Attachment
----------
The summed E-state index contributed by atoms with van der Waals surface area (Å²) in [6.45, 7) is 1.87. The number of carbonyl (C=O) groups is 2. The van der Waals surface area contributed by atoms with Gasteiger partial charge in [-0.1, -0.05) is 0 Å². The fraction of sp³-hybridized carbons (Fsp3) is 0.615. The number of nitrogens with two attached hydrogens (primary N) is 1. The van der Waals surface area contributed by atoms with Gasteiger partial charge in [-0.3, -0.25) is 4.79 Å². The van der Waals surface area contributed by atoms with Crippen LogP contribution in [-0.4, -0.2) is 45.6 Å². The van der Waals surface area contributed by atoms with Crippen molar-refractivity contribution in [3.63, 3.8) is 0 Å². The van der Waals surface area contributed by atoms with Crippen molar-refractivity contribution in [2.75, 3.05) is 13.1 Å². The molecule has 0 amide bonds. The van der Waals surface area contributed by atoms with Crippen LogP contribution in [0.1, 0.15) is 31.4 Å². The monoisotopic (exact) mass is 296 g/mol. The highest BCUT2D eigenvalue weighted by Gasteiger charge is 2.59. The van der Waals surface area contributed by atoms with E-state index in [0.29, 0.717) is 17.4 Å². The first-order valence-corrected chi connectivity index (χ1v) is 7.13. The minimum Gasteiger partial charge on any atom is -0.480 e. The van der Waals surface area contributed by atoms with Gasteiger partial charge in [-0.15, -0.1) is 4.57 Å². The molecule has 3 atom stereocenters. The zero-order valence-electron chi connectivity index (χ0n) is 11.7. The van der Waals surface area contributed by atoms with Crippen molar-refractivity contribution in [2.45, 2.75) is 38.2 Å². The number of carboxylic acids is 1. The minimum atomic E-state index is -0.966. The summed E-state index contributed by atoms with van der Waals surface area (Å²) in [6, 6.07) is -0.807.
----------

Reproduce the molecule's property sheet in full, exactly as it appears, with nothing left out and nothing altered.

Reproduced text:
The summed E-state index contributed by atoms with van der Waals surface area (Å²) in [6.45, 7) is 1.87. The number of carbonyl (C=O) groups is 2. The van der Waals surface area contributed by atoms with Gasteiger partial charge in [-0.1, -0.05) is 0 Å². The fraction of sp³-hybridized carbons (Fsp3) is 0.615. The number of nitrogens with two attached hydrogens (primary N) is 1. The van der Waals surface area contributed by atoms with Gasteiger partial charge in [-0.3, -0.25) is 4.79 Å². The van der Waals surface area contributed by atoms with Crippen LogP contribution in [-0.4, -0.2) is 45.6 Å². The van der Waals surface area contributed by atoms with Crippen molar-refractivity contribution in [3.63, 3.8) is 0 Å². The van der Waals surface area contributed by atoms with Crippen molar-refractivity contribution in [2.75, 3.05) is 13.1 Å². The molecule has 0 amide bonds. The van der Waals surface area contributed by atoms with Crippen LogP contribution in [0.1, 0.15) is 31.4 Å². The monoisotopic (exact) mass is 296 g/mol. The highest BCUT2D eigenvalue weighted by Gasteiger charge is 2.59. The van der Waals surface area contributed by atoms with E-state index in [0.29, 0.717) is 17.4 Å². The first-order valence-corrected chi connectivity index (χ1v) is 7.13. The minimum Gasteiger partial charge on any atom is -0.480 e. The van der Waals surface area contributed by atoms with Gasteiger partial charge in [-0.15, -0.1) is 4.57 Å². The molecule has 3 atom stereocenters. The zero-order valence-electron chi connectivity index (χ0n) is 11.7. The van der Waals surface area contributed by atoms with Crippen molar-refractivity contribution in [2.45, 2.75) is 38.2 Å². The number of carboxylic acids is 1. The minimum atomic E-state index is -0.966. The summed E-state index contributed by atoms with van der Waals surface area (Å²) in [6, 6.07) is -0.807.